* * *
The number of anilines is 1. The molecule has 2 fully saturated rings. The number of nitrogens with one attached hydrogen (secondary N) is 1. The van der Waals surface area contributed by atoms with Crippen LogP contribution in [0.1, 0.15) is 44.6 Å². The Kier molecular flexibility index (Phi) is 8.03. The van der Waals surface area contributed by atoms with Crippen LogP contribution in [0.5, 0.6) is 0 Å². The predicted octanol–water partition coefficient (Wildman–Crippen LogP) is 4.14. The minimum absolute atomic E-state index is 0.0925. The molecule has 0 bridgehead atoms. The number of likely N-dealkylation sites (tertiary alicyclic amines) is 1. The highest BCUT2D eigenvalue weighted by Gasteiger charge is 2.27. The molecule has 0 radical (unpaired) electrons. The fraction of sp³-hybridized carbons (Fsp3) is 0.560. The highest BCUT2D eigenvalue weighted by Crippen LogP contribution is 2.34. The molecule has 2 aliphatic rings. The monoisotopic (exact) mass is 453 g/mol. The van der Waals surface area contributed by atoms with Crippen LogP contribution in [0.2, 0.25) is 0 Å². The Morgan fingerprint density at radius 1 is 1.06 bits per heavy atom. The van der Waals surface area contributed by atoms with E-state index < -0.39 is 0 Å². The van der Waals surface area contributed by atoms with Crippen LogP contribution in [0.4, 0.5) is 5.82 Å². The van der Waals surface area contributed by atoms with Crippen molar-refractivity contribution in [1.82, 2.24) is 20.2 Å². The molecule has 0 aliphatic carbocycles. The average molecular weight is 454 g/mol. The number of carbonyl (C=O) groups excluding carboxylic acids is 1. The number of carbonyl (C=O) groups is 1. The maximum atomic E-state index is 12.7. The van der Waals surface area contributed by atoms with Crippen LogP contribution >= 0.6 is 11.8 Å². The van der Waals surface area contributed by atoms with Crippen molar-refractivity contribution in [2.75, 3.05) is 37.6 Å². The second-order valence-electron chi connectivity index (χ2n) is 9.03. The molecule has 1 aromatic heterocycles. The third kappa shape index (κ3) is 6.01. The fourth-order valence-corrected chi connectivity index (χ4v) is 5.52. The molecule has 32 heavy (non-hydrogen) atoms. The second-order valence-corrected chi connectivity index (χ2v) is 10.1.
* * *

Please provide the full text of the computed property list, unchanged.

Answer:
The number of anilines is 1. The molecule has 2 fully saturated rings. The number of nitrogens with one attached hydrogen (secondary N) is 1. The van der Waals surface area contributed by atoms with Crippen LogP contribution in [0.1, 0.15) is 44.6 Å². The Kier molecular flexibility index (Phi) is 8.03. The van der Waals surface area contributed by atoms with Crippen LogP contribution in [0.5, 0.6) is 0 Å². The predicted octanol–water partition coefficient (Wildman–Crippen LogP) is 4.14. The minimum absolute atomic E-state index is 0.0925. The molecule has 0 bridgehead atoms. The number of likely N-dealkylation sites (tertiary alicyclic amines) is 1. The highest BCUT2D eigenvalue weighted by Gasteiger charge is 2.27. The molecule has 0 radical (unpaired) electrons. The fraction of sp³-hybridized carbons (Fsp3) is 0.560. The highest BCUT2D eigenvalue weighted by Crippen LogP contribution is 2.34. The molecule has 2 aliphatic rings. The monoisotopic (exact) mass is 453 g/mol. The van der Waals surface area contributed by atoms with Crippen LogP contribution in [0.2, 0.25) is 0 Å². The Morgan fingerprint density at radius 1 is 1.06 bits per heavy atom. The van der Waals surface area contributed by atoms with E-state index < -0.39 is 0 Å². The van der Waals surface area contributed by atoms with Crippen LogP contribution in [0.4, 0.5) is 5.82 Å². The van der Waals surface area contributed by atoms with Crippen molar-refractivity contribution in [1.82, 2.24) is 20.2 Å². The molecule has 0 aliphatic carbocycles. The average molecular weight is 454 g/mol. The number of carbonyl (C=O) groups excluding carboxylic acids is 1. The number of carbonyl (C=O) groups is 1. The maximum atomic E-state index is 12.7. The van der Waals surface area contributed by atoms with Crippen LogP contribution >= 0.6 is 11.8 Å². The van der Waals surface area contributed by atoms with Crippen molar-refractivity contribution in [2.75, 3.05) is 37.6 Å². The second-order valence-electron chi connectivity index (χ2n) is 9.03. The molecule has 1 aromatic heterocycles. The third kappa shape index (κ3) is 6.01. The fourth-order valence-corrected chi connectivity index (χ4v) is 5.52. The molecule has 32 heavy (non-hydrogen) atoms. The second-order valence-corrected chi connectivity index (χ2v) is 10.1.